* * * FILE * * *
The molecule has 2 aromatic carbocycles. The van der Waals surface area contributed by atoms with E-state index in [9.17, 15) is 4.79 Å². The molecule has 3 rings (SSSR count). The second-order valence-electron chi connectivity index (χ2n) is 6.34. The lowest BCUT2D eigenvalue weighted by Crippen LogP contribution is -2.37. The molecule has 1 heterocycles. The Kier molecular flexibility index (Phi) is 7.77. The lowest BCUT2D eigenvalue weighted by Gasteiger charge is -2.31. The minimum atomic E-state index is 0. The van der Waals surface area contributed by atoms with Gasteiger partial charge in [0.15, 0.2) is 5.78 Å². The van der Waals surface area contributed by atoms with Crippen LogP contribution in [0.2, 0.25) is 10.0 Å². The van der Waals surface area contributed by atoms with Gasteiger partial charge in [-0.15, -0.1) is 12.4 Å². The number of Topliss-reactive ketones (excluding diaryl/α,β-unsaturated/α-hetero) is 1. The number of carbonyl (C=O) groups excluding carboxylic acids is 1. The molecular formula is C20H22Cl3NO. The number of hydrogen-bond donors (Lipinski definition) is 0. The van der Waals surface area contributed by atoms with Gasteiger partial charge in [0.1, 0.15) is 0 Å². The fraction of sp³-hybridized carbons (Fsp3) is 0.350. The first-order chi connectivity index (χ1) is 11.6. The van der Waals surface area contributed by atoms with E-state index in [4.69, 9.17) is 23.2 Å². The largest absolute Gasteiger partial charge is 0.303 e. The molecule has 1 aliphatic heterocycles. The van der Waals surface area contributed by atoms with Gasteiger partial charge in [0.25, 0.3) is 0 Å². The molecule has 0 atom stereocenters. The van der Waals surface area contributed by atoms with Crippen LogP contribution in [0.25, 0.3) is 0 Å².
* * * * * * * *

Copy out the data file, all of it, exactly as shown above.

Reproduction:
The molecule has 2 aromatic carbocycles. The van der Waals surface area contributed by atoms with E-state index in [9.17, 15) is 4.79 Å². The molecule has 3 rings (SSSR count). The second-order valence-electron chi connectivity index (χ2n) is 6.34. The lowest BCUT2D eigenvalue weighted by Crippen LogP contribution is -2.37. The molecule has 1 heterocycles. The Kier molecular flexibility index (Phi) is 7.77. The lowest BCUT2D eigenvalue weighted by Gasteiger charge is -2.31. The minimum atomic E-state index is 0. The van der Waals surface area contributed by atoms with Gasteiger partial charge in [0.15, 0.2) is 5.78 Å². The van der Waals surface area contributed by atoms with Crippen LogP contribution in [0.2, 0.25) is 10.0 Å². The van der Waals surface area contributed by atoms with Gasteiger partial charge in [-0.15, -0.1) is 12.4 Å². The number of Topliss-reactive ketones (excluding diaryl/α,β-unsaturated/α-hetero) is 1. The number of carbonyl (C=O) groups excluding carboxylic acids is 1. The molecular formula is C20H22Cl3NO. The number of hydrogen-bond donors (Lipinski definition) is 0. The van der Waals surface area contributed by atoms with Gasteiger partial charge in [0.1, 0.15) is 0 Å². The fraction of sp³-hybridized carbons (Fsp3) is 0.350. The first-order chi connectivity index (χ1) is 11.6. The van der Waals surface area contributed by atoms with E-state index in [4.69, 9.17) is 23.2 Å². The largest absolute Gasteiger partial charge is 0.303 e. The molecule has 1 aliphatic heterocycles. The van der Waals surface area contributed by atoms with Gasteiger partial charge in [0.25, 0.3) is 0 Å². The molecule has 0 atom stereocenters. The van der Waals surface area contributed by atoms with Crippen LogP contribution in [0.25, 0.3) is 0 Å².